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ABR Holdings: Hidden Gem Or Unpolished Stone?
Corporate Digest | 21 October 2010
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By: Andy Chiok
Articles (1) Profile

There are a host of valuation methods available in the marketplace. But is there one for a company that is very heavy on intangible assets? How is the market assessing the ‘true worth’ of these companies? Andy Chiok finds out.

How does one run a ‘House of Brands’? How are such companies valued when all they own are essentially intangible assets? Other than selling off these assets and thus crystallizing their values, how should these be ‘marked to market’?

On the other hand, the very nature of these companies makes them unique as they do not have to grapple with the management of accounts receivables/payables and inventories, ‘Make or Buy’ decisions and production processes, particularly when market demand is found wanting.

In the second of our ‘Travelling Light’ series, the spotlight is on ABR Holdings Ltd. Best known for the Swensen’s chain of restaurants, ABR is also managing a portfolio of brands including Gloria Jean’s Coffees, The Cocoa Tree, and Oishi Japanese Pizza. Other than restaurants, it also has its marks in the marketing and distribution of premier chocolates and wines. Profit before tax has been SGD17.7 million in FY2009, an increase of 9% over the previous year. As a “premier franchising company offering entrepreneurs the opportunity to become owner/operator of renowned brands”, ABR Holdings is the perfect example of a company without the excess baggage. It is also a company very dependent on domestic demand in areas where its restaurants or outlets are located.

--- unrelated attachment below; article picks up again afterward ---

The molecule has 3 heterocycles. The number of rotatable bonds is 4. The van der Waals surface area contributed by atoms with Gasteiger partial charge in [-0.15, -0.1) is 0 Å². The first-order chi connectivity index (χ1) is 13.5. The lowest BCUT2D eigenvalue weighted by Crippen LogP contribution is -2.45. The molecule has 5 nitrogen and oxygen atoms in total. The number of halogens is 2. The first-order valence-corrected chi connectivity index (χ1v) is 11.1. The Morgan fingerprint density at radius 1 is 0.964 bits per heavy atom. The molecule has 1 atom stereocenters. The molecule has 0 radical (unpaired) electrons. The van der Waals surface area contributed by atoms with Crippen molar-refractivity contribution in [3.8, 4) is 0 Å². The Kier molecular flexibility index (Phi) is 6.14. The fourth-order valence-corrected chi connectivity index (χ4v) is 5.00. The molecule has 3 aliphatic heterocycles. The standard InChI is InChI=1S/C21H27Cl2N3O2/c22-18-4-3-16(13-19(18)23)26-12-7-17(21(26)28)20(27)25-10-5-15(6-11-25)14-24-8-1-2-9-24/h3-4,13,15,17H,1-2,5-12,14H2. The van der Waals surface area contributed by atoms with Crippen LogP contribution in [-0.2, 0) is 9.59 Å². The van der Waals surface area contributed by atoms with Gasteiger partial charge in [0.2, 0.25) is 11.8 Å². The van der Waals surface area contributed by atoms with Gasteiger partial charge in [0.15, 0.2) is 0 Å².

The question is: Is the company a gem waiting to be discovered or one which potential has yet to be fully developed?

Modern Warfare: Blitzkrieg!

Managing brands is not exactly the same as selling a product or offering a service. The rules of the game change when everything is psychological. Take Yum! Restaurants, Inc. for instance. According to David Novak, Chairman & Chief Executive Officer, it is all about “dynamic and vibrant brands everywhere.” This, coupled with an aggressiveness to be seen in areas where it counts is obvious.

This, obviously, requires much time and deep pockets. Pepsico, prior to its spinoff, has invested nearly 40 years and billions of dollars to established the global network we see today. One may argue that this is an argument between apples and oranges. Is it really? To be sure, other than being seen and heard, a large part of the strategy lies in the development of massive, under-penetrated markets and an aggressive franchisee-led growth.

That is the difference!

Perhaps the biggest intangible asset other than brands is the brain driving this growth…


How does one value perception? Other than selling off the brand (as in the case of the Pepsico spin-off) and attaching a monetary value to it, how does one measure something that is nebulous and often very confused? Book value, discounted cash flow, earnings multiples or worse yet, tangible asset method all breaks down.